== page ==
To Build a Fire

Gas grills may get the prime floor space at Home Depot, but for backyard gourmands, nothing beats the warm glow of charcoal

WHY CHARCOAL RULES

"Fat dripping on hot coals produces moisture, and the flavored humidity gives your meat a distinct taste that gas can't match. Plus cooking with charcoal makes you feel more like a man." CHRIS LILLY, Ten-time barbecuing world champion

PASSING THE TORCH
Though the basic idea of a charcoal grill caveman like fire! has never changed, today's best models bear little resemblance to the traditional steel bowl and lid. Viking's stainless-steel Charcoal Ceramic Cooking Capsule features a ceramic interior for heat retention, porcelain-coated cooking grids that prevent food from sticking, and a built-in thermometer. $3,000 (complete Outdoor Cooker, shown here, with two gas burners for heating sauces or keeping food warm, $5,000); vikingrange.com

BRING THE HEATFive steps to the perfect charcoal fire, from Rick Rodgers, author of the Kingsford Complete Grilling Cookbook

1. You can use either hot-burning lump charcoal or even-burning briquettes, but for best results, mix them together. In an average grill (22 inches), use about three pounds of each.

2. Stuff the bottom of a charcoalchimney with two newspaper sheets (don't overstuff the paper or it won't ignite). Pour in the coals, light the paper, and set the chimney on the smaller of the two grilling grates.

3. When the coals are glowing, pour them into the grill. 

4. Bank about half the coals on one side of the grill and spread the rest in a thin layer over the bottom to form two cooking zones. Sear meat over the hot zone, then move it to the cooler zone for more even cooking.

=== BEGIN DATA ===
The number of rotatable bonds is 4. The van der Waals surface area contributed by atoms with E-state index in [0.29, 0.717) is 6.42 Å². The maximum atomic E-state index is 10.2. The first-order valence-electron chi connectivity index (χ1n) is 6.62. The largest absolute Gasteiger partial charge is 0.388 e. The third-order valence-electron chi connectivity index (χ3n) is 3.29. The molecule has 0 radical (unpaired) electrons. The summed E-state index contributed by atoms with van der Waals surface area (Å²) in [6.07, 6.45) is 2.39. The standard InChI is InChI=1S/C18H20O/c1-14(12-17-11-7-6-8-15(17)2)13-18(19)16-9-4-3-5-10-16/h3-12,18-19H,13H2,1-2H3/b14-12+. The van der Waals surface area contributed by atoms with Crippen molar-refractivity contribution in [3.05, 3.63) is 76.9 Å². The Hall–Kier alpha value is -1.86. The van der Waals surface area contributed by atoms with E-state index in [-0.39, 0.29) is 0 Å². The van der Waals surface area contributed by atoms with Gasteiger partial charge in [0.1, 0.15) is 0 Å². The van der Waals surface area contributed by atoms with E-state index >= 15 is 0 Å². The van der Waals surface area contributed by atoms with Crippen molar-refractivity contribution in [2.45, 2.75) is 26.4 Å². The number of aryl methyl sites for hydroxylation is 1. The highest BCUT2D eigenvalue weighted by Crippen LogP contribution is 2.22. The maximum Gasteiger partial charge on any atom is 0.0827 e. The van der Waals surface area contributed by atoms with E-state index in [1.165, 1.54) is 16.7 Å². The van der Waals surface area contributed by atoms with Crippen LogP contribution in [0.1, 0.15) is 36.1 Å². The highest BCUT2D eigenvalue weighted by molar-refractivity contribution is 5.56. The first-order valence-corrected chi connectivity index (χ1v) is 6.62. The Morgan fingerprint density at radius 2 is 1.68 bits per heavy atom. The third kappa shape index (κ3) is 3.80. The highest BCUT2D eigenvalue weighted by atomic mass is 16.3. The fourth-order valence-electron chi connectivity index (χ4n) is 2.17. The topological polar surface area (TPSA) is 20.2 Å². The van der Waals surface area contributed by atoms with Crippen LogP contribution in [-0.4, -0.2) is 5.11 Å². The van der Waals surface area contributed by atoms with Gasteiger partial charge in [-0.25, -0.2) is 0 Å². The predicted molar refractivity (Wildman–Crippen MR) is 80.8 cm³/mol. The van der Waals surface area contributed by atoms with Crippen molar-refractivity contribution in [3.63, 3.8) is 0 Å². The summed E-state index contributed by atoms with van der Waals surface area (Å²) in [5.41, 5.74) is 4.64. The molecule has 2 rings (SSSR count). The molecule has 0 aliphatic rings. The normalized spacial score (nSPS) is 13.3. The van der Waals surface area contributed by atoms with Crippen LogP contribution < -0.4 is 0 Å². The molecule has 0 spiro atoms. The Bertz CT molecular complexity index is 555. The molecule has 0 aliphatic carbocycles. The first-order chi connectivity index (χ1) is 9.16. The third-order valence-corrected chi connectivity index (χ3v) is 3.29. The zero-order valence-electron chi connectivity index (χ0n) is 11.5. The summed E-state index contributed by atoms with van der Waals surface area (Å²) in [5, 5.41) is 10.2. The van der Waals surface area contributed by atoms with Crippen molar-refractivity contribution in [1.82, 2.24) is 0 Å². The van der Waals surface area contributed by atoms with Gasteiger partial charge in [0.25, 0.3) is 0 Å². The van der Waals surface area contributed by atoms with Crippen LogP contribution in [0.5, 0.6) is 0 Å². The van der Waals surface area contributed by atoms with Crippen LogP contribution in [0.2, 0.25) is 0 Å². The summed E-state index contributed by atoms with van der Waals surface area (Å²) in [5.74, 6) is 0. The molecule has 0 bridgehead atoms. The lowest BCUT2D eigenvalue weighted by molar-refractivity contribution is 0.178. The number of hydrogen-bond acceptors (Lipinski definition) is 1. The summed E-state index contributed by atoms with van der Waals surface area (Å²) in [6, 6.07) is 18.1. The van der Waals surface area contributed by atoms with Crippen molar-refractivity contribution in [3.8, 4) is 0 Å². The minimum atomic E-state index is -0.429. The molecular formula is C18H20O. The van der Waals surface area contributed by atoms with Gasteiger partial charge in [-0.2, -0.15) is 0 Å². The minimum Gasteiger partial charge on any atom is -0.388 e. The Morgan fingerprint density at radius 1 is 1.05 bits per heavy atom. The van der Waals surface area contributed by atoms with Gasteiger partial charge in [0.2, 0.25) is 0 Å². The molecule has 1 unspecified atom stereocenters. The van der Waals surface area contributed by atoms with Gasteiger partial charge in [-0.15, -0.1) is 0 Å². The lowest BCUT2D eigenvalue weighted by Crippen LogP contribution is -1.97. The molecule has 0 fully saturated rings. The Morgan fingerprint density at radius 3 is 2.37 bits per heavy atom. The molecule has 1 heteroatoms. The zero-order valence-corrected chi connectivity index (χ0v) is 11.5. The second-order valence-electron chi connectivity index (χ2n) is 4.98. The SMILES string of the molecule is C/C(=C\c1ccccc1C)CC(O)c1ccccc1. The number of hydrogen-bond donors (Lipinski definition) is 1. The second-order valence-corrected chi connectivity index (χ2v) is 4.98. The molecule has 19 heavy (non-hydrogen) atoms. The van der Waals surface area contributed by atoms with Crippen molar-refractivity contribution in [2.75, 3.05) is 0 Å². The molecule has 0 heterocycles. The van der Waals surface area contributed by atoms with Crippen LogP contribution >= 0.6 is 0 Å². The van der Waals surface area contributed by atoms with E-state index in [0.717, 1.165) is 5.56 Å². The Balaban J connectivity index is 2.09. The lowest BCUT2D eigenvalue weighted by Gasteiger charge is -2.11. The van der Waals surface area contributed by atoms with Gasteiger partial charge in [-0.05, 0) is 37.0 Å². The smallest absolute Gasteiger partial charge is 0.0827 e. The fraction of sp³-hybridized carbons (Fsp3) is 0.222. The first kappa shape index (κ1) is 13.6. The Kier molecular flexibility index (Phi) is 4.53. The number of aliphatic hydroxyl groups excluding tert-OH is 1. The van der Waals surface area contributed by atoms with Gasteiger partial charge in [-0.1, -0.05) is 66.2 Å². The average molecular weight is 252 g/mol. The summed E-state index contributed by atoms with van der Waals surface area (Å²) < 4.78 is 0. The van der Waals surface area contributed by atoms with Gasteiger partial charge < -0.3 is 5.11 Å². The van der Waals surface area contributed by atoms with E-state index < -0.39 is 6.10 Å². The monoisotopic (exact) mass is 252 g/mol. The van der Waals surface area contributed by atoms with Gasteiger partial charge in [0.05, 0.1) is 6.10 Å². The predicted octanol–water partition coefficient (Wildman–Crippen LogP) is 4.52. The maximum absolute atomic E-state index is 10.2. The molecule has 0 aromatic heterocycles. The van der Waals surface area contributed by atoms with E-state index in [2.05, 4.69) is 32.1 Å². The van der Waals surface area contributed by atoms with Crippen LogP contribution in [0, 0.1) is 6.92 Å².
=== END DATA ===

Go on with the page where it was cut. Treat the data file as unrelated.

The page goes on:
5. Close the lid to trap heat inside the grill and cook the food from all sides, not just the bottom.

AND FOR DESSERT, BRAGGING RIGHTS
Own your next weekend cookout with grill guru and New Yorkrestaurateur Aarón Sánchez's Yucatán-style grilled lobster

PUREE
1/2 habanero chile (seeded and deveined)
1 garlic clove
1/2 cup sour orange juice
1/4 cup lime juice
1 tbsp honey
2 tbsp extra-virgin olive oil

DRY SPICES
1 tsp whole black peppercorns
1 tsp cumin seeds
1 tsp fennel seeds
1 tsp coriander seeds
1 tsp mustard seeds

Liquefy the puree ingredients in a blender. In a skillet, toast the spices over a high flame until they smoke. Run them through a coffee grinder and mix into the puree.

Using a large butcher knife, split a live lobster down the middle, leaving the meat in the shell but removing any roe. Generously spread the sauce over both halves and grill them for six to eight minutes per side. Serve with lemon wedges.

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